Pensions are at 'highest level in three decades' says Sunak
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The Chancellor had originally been expected to bring in £8billion by stopping to the point that people start paying a higher tax rate in line with prices. However, rising inflation as a result of easing Covid restrictions, global instability and the Russian invasion of Ukraine have pushed that amount to £23billion.
Tom Waters, a senior research economist at The Institute for Fiscal Studies that conducted the research, said it highlighted the danger of inflexible tax thresholds.
He said: “Usually tax thresholds go up in line with inflation.
“Last March, when the Chancellor announced a four-year freeze in income tax thresholds, inflation was fairly low and so he expected it to raise about £8billion per year.
“Since then, inflation has risen rapidly and is expected to rise even further, peaking at more than 8 percent.
“That means that the tax threshold freeze is now on track to be a £20.5billion tax hike – two and a half times what was originally expected.
“This episode highlights the danger with setting tax thresholds in nominal terms for long periods of time – unexpected changes in inflation can make the size of a planned tax rise much bigger or smaller than expected.”
It comes as Tory MPs have been lobbying for months both publicly and privately for the increase in national insurance due next month to be delayed or scrapped due to the cost-of-living crisis.
However, Mr Sunak and Prime Minister Boris Johnson have dismissed these calls arguing that the rise is needed to help pay for the £12billion a year needed to clear the NHS backlogs.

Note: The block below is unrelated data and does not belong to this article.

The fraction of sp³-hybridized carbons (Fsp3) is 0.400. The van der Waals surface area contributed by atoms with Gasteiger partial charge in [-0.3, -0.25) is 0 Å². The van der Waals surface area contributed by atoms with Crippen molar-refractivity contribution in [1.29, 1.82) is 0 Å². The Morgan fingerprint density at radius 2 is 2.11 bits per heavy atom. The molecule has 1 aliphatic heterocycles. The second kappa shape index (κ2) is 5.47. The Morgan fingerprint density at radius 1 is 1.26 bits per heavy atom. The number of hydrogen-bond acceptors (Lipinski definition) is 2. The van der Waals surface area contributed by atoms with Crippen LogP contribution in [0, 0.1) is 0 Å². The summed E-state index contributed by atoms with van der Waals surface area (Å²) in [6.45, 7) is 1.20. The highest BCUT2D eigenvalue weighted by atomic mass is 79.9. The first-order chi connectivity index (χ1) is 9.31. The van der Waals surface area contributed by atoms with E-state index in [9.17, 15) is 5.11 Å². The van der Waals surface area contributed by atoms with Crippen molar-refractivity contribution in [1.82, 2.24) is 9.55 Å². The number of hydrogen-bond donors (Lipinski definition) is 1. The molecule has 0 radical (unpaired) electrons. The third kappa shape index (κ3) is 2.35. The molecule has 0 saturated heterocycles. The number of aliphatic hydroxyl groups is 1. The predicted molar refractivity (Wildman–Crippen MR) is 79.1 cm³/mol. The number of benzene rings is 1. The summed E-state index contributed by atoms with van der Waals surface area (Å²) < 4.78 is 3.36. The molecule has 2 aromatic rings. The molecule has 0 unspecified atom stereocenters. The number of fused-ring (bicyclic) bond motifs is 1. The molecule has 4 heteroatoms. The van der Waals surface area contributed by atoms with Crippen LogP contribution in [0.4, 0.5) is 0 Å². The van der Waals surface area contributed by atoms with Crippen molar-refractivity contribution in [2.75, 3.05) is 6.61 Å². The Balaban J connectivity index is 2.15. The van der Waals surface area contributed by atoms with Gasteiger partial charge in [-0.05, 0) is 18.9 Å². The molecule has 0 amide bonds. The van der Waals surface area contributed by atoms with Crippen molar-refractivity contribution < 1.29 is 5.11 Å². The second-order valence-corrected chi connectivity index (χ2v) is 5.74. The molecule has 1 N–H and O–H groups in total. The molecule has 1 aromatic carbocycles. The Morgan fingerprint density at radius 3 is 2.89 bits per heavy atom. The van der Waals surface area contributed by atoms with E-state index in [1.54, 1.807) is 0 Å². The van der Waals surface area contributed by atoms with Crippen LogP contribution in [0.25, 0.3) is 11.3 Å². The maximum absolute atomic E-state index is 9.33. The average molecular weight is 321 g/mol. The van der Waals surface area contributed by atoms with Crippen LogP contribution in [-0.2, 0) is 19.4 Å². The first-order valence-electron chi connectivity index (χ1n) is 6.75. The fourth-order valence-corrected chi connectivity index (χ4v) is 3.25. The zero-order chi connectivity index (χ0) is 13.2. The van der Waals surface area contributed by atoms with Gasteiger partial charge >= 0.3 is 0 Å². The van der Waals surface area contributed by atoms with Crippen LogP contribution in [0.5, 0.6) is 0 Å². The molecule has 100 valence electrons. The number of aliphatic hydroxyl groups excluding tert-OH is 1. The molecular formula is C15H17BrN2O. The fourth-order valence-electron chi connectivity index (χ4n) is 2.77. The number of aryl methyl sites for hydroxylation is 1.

On Wednesday, it emerged that the £12.5billion extra from income tax would cover the cost of dealing with these backlogs should the national insurance rise be cancelled.
National insurance will rise by 1.25 percentage points in April, taking the tax burden to its highest point in 70 years.
Since it was agreed last autumn, a cost-of-living crisis has emerged due to rising prices, energy bills and petrol prices.
A spokesman for The Treasury said that the increase in national insurance would help the NHS and social care sector.
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He said: “The Health and Social Care Levy will provide a necessary, permanent source of funding to support the NHS and fix the social care system.
“The levy is progressive and fair with those earning more paying more, meaning the highest earning 15 per cent will pay over half the revenues.
“We’re also providing around £21
billion this financial year and next to help families and businesses with the cost of living.”
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